But not everyone in Pakistan strangles their women if they grab headlines and create controversy. What was different in Qandeelâ€™s case? Class.
Instances of “honour killing” may be rare in educated, urban, upscale areas of the country. Not because urbanites donâ€™t associate the â€˜sinsâ€™ (which may be seen as slight deviations from social norms) of one family member with the family as a whole, but because when they find themselves at the receiving end of social sanctions, their social standing and position may shield them. As a person successful in the upper classes of society, youâ€™re less likely to be dependent on the people around you. As J.K. Rowling once said, the problem with poverty is that â€œyou lose your individuality.â€ In the absence of the little liberty society affords to the rich, the poor and under-educated find themselves in the clutches of primitive tribal customs and restrictions which put great stock in honour and little in human life.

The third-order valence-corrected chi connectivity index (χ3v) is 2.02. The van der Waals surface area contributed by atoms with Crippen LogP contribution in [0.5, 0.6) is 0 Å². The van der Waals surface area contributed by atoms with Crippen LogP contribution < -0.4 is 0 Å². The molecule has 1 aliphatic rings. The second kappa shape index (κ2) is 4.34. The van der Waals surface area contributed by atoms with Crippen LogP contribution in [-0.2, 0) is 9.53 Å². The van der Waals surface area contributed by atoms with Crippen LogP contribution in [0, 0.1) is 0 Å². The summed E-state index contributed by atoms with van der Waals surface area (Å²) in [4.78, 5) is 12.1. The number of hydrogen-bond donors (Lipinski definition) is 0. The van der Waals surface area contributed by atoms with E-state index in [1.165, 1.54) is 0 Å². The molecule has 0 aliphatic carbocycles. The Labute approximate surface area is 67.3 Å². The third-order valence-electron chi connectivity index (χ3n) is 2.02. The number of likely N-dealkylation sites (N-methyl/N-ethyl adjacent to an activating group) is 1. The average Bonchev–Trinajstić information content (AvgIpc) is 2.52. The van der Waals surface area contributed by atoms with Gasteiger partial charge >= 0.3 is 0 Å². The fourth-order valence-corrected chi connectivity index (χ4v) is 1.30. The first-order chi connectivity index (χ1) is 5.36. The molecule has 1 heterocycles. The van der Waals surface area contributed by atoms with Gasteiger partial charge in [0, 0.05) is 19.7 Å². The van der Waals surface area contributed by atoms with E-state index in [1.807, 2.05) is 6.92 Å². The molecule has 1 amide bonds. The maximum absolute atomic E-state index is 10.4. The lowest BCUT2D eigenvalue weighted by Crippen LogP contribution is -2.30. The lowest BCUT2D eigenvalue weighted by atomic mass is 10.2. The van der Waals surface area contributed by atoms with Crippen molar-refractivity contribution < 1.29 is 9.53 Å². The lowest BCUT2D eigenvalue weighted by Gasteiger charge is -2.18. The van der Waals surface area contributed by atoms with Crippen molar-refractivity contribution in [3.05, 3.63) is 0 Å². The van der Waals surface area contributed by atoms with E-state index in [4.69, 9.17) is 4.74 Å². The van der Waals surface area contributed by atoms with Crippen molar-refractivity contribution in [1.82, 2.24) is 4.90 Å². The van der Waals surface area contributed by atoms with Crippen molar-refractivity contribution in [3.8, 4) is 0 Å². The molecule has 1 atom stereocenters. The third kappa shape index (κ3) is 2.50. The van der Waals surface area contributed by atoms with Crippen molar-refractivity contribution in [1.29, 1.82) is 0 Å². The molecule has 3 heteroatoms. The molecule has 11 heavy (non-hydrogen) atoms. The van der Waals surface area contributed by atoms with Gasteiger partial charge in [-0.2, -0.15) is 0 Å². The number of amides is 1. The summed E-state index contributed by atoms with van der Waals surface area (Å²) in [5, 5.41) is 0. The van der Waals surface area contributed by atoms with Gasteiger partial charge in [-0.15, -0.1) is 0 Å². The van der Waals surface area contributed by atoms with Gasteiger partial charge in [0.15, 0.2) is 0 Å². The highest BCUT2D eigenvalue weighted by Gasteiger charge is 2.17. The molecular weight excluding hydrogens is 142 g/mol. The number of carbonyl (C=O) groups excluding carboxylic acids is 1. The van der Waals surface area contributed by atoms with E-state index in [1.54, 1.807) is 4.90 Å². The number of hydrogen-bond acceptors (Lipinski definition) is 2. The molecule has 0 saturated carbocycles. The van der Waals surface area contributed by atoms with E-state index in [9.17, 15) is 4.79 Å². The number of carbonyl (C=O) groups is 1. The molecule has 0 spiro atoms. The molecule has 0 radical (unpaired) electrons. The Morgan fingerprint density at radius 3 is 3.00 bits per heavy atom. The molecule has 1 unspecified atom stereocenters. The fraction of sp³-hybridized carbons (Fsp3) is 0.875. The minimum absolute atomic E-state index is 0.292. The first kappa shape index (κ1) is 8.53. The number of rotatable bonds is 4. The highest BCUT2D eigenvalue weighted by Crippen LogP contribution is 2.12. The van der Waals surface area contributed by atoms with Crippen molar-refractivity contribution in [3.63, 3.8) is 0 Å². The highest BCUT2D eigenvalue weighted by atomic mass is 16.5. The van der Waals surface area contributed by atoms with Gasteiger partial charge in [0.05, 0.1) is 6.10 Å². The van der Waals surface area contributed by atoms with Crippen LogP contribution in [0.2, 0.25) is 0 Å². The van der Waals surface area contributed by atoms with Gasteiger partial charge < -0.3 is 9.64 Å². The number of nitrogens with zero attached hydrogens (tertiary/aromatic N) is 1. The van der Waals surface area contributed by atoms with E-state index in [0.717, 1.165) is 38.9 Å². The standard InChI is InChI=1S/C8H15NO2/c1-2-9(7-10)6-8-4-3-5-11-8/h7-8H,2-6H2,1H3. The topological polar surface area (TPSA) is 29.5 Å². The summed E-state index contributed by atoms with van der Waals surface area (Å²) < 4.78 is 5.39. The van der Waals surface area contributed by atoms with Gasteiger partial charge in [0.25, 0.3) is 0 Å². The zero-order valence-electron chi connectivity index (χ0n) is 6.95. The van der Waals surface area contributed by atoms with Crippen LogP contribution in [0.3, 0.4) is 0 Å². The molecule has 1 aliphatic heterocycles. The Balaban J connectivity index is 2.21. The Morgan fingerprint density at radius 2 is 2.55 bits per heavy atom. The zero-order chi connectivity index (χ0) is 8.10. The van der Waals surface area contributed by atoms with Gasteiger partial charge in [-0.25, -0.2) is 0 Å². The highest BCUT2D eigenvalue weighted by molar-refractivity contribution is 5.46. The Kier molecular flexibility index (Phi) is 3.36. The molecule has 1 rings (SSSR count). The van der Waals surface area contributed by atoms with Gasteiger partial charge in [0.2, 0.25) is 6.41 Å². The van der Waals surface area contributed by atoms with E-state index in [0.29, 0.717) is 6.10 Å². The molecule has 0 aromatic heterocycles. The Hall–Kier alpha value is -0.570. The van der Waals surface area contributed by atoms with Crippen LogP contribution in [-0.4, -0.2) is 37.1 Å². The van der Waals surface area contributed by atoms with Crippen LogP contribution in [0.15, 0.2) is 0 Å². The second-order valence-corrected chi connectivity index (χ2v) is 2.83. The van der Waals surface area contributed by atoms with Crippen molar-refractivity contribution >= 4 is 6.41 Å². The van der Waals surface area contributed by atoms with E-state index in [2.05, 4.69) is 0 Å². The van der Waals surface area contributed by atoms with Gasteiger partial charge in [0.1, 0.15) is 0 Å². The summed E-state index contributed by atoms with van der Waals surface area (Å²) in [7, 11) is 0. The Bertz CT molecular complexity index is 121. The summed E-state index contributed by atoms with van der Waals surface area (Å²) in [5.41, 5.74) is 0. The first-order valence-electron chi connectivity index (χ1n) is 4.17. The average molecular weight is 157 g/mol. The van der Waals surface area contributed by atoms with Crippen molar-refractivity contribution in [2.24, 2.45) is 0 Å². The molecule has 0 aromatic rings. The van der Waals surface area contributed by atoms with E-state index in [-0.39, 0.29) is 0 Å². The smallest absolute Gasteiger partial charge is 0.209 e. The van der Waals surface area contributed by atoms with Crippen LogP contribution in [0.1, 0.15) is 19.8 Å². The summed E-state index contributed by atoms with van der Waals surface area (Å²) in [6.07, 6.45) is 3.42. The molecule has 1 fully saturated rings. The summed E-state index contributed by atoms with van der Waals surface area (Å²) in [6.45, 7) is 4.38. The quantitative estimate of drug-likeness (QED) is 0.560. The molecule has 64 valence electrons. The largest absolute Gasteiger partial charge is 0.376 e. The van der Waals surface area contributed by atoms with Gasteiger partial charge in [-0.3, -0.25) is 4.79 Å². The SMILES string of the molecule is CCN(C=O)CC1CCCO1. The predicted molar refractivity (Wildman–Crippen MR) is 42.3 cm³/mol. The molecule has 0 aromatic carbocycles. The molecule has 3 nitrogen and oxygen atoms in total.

The dilemma presented by society to these individuals is clear: right the wrong and do what a man of honour is supposed to do, or hang your head in shame for not being man enough. Just to remind the reader, the sanctions of society are so unforgiving that even the most educated, liberated and powerful wouldnâ€™t dare condemn a murder without a prefatory statement of disassociation. What would social sanctions mean for Qandeelâ€™s poor, uneducated, socially dependent and shamed brother? Research conducted at Yale University shows that bullied people are more likely to commit suicide. How many studies have tracked how bullied people are also more likely to kill? Just because it goes against our public policy of protecting lives, we choose to ignore looking into what turns ordinary people into murderers – many of them were bullied (not the same as “provoked”) into the act. Where is the defence for them?